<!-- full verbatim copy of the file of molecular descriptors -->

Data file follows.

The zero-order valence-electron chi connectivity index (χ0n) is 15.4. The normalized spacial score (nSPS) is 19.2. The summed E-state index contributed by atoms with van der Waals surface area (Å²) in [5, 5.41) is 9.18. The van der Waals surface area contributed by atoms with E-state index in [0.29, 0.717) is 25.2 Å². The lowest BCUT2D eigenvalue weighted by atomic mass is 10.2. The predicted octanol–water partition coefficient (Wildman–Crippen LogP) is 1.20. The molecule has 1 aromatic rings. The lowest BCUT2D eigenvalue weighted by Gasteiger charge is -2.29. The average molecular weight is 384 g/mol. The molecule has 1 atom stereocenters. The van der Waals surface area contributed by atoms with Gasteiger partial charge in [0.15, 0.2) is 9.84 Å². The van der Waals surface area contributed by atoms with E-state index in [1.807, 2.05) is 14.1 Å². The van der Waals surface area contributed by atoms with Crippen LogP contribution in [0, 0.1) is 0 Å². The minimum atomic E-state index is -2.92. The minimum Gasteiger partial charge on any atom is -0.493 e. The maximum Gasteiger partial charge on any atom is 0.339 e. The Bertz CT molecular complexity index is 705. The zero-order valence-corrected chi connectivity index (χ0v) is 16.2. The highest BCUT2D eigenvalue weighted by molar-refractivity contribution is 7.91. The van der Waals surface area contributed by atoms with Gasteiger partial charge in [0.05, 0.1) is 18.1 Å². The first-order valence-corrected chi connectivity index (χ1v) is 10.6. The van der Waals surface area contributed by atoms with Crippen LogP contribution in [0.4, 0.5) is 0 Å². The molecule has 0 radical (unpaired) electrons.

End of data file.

The zero-order valence-electron chi connectivity index (χ0n) is 15.4. The normalized spacial score (nSPS) is 19.2. The summed E-state index contributed by atoms with van der Waals surface area (Å²) in [5, 5.41) is 9.18. The van der Waals surface area contributed by atoms with E-state index in [0.29, 0.717) is 25.2 Å². The lowest BCUT2D eigenvalue weighted by atomic mass is 10.2. The predicted octanol–water partition coefficient (Wildman–Crippen LogP) is 1.20. The molecule has 1 aromatic rings. The lowest BCUT2D eigenvalue weighted by Gasteiger charge is -2.29. The average molecular weight is 384 g/mol. The molecule has 1 atom stereocenters. The van der Waals surface area contributed by atoms with Gasteiger partial charge in [0.15, 0.2) is 9.84 Å². The van der Waals surface area contributed by atoms with E-state index in [1.807, 2.05) is 14.1 Å². The van der Waals surface area contributed by atoms with Crippen LogP contribution in [0, 0.1) is 0 Å². The minimum atomic E-state index is -2.92. The minimum Gasteiger partial charge on any atom is -0.493 e. The maximum Gasteiger partial charge on any atom is 0.339 e. The Bertz CT molecular complexity index is 705. The zero-order valence-corrected chi connectivity index (χ0v) is 16.2. The highest BCUT2D eigenvalue weighted by molar-refractivity contribution is 7.91. The van der Waals surface area contributed by atoms with Gasteiger partial charge in [0.05, 0.1) is 18.1 Å². The first-order valence-corrected chi connectivity index (χ1v) is 10.6. The van der Waals surface area contributed by atoms with Crippen LogP contribution in [0.4, 0.5) is 0 Å². The molecule has 0 radical (unpaired) electrons.